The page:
I always wanted to create my own programming language.
It might be one of the programming projects with the highest floor-to-ceiling ratio: a simple interpreter can take up less than a hundred lines of code, but adding features and improving the speed quickly increases the complexity, until it reaches the heights of industrial strength compilers like gcc, with millions of lines of code.
At around 7k lines of code this project lies somewhere inbetween (at least on a logarithmic scale).
The language is a Lisp1 modeled after Scheme and runs on a simple bytecode-VM, so that it is possible to write non-trivial programs and have them run at a reasonable speed.
(defn fib (n) (if (<= n 1) n (+ (fib (- n 1)) (fib (- n 2))))) (println (fib 30))
Of course this is a pretty meaningless benchmark, but on my machine the recursive fibonacci fuction above takes 1.1s to execute in EulerLisp which gets makes it between 2x and 10x slower than a few other languages I tested:
- Ruby, 0.11s
- Python, 0.23s
- Elixir, 0.48s
- Chicken Scheme (interpreted), 0.68s
- Chicken Scheme (compiled), 0.07s
- C (gcc -O3), 0.08s
As an incentive to make the language fast and usable, I’m using it to work through some Project Euler math problems.
Up till now, I’ve solved around 200 of the problems and written around 7k lines of EulerLisp code.
TODO: List of favorite problems
The main data type is called
and has different variants:
Rational(64bit numerator and denominator)
Symbol(pointer into a symbol table)
Builtin(reference to a function implemented in rust)
Closure(reference to a function in the target language)
PriorityQueue(for performance reasons, should be implemented in lisp)
EulerLisp runs on a stack-based bytecode VM.
The VM has one register for storing values and one for storing function references.
There are three kinds of stacks
(to avoid wrapping all values in the
- Main value stack
- Environment reference stack
- Program counter stack
Arguments are passed to functions through
Vec<Datum> called a “frame”.
Because the main usecase is solving math problems, a lot of the instructions are math related.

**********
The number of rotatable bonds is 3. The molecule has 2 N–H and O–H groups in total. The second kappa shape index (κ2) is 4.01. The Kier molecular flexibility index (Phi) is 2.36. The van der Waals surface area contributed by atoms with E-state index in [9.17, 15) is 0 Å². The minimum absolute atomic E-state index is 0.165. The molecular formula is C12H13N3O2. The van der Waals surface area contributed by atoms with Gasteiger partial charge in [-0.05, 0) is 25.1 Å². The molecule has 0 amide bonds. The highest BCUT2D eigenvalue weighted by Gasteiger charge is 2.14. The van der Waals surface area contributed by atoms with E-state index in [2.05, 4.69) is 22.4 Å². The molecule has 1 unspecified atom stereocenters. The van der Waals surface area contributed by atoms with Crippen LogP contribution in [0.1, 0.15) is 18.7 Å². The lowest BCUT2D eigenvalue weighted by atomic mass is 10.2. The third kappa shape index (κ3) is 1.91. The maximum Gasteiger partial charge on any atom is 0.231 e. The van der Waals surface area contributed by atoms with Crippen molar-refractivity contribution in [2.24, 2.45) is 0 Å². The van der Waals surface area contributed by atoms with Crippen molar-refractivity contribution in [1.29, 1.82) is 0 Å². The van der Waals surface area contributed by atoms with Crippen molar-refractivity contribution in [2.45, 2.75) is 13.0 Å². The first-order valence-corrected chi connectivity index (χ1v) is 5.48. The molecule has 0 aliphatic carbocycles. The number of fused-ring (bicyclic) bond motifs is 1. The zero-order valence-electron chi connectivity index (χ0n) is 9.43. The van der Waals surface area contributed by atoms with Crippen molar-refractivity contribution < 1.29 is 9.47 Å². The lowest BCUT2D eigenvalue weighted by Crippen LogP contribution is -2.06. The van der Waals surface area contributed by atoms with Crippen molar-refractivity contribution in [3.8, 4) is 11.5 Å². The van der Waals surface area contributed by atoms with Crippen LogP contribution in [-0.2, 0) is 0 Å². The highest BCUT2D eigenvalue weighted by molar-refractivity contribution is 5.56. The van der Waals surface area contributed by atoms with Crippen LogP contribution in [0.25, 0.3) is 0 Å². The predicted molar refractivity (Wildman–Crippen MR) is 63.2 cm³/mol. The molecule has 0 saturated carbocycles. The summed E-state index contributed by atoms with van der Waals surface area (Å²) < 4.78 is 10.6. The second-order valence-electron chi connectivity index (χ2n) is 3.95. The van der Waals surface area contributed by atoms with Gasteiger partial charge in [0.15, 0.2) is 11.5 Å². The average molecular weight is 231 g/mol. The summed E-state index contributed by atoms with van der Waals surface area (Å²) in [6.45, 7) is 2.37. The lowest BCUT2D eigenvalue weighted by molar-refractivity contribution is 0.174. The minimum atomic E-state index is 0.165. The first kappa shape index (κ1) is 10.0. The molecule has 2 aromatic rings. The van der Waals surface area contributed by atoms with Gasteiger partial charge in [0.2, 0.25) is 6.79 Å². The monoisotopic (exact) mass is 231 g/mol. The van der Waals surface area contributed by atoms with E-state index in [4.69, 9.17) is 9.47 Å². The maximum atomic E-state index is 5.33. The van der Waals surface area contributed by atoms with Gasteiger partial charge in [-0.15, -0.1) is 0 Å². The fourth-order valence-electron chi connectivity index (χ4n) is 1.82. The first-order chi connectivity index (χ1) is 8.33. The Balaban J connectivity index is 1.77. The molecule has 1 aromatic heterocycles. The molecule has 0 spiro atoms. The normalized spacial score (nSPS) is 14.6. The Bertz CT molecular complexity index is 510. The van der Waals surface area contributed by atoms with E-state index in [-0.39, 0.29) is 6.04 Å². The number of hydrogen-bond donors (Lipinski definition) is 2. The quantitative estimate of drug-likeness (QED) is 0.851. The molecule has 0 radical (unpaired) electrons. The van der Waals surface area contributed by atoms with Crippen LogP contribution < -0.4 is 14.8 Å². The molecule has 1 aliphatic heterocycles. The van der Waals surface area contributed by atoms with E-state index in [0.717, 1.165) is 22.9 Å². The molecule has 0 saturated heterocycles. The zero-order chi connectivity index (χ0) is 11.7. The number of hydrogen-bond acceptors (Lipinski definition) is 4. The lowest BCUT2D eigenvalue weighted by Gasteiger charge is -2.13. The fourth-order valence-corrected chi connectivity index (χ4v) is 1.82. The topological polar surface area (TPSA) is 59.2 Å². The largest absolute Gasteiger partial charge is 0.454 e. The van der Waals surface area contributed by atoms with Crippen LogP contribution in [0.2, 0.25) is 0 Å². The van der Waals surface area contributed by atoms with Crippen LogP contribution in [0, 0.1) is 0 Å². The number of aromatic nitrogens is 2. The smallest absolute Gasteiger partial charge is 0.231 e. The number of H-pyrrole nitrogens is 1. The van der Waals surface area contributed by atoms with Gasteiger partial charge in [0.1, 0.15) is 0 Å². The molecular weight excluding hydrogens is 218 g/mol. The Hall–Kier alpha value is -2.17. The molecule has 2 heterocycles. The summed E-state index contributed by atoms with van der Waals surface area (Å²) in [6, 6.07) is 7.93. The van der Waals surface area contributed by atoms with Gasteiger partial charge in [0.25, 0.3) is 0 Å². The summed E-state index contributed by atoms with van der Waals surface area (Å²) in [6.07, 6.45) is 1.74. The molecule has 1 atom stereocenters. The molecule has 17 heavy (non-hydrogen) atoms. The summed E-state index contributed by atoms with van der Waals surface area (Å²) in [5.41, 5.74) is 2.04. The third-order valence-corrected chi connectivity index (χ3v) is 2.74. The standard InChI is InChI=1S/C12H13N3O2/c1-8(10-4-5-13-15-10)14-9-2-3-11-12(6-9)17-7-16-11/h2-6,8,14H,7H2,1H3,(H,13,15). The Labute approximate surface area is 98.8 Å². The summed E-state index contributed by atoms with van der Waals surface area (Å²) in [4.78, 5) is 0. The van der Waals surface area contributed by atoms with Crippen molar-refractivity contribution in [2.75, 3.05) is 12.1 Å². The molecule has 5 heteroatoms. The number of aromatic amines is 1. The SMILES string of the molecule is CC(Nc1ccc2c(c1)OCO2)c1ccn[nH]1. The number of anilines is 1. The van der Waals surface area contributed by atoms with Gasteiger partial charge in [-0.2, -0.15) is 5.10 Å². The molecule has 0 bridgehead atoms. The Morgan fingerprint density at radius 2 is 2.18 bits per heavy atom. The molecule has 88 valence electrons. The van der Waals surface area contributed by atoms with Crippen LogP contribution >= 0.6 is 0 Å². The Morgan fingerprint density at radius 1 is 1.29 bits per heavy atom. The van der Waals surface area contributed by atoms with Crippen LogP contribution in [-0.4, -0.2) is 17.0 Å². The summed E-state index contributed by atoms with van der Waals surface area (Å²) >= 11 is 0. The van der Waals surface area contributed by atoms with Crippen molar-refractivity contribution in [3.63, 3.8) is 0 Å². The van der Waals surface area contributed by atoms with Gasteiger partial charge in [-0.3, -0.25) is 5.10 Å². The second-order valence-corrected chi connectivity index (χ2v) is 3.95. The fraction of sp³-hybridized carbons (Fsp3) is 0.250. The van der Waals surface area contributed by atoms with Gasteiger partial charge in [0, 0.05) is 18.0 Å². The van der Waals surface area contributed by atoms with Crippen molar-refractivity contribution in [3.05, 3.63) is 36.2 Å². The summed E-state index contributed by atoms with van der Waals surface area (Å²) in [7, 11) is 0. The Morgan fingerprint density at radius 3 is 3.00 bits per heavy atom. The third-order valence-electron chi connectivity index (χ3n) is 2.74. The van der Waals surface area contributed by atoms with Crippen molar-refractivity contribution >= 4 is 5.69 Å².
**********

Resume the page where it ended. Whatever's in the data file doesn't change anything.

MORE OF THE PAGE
TODO: Describe instructions
Note: I’m using
fst (first) and
instead of the dated
cadr can be written as
Logic, Equality, Comparison, Predicates
Register / Stack Manipulation
There are three types of variable references, global (in the outmost scope), shallow (in the current environment) or deep (in some parent of the current environment.
For each of these types, there is an instruction to load it into the main register, push it on the stack or set it to the value of the main register.
Two types of jumps would suffice (conditional & unconditional), the other ones exists because I wanted to play around with peephole-optimization.
Closures & Function Calls
Closures can accept either a fixed (fix closures) or a variable number of arguments (dotted closures).
Most functions take between zero and three arguments, to increase efficiency they have special call instructions.
Function Calls & Frames
If this inspired you to start building your own programming language, here are some resources that helped me:
Algorithms & Data Structures
Currently I’m using rusts reference counted pointers
RefCell as a substitute for implementing my own garbage collection.
This works fine in most cases, but because Scheme allows creating circular lists it it possible to create objects that are not reachable by some root but have non-zero reference counts.
(defn fill-memory () (let ((circular (cons 1 2))) (set-rst! circular circular)) (fill-memory)) (fill-memory)
In the future it would be nice to write my own simple garbage collector.
Source code on Github: l3kn/rust_lisp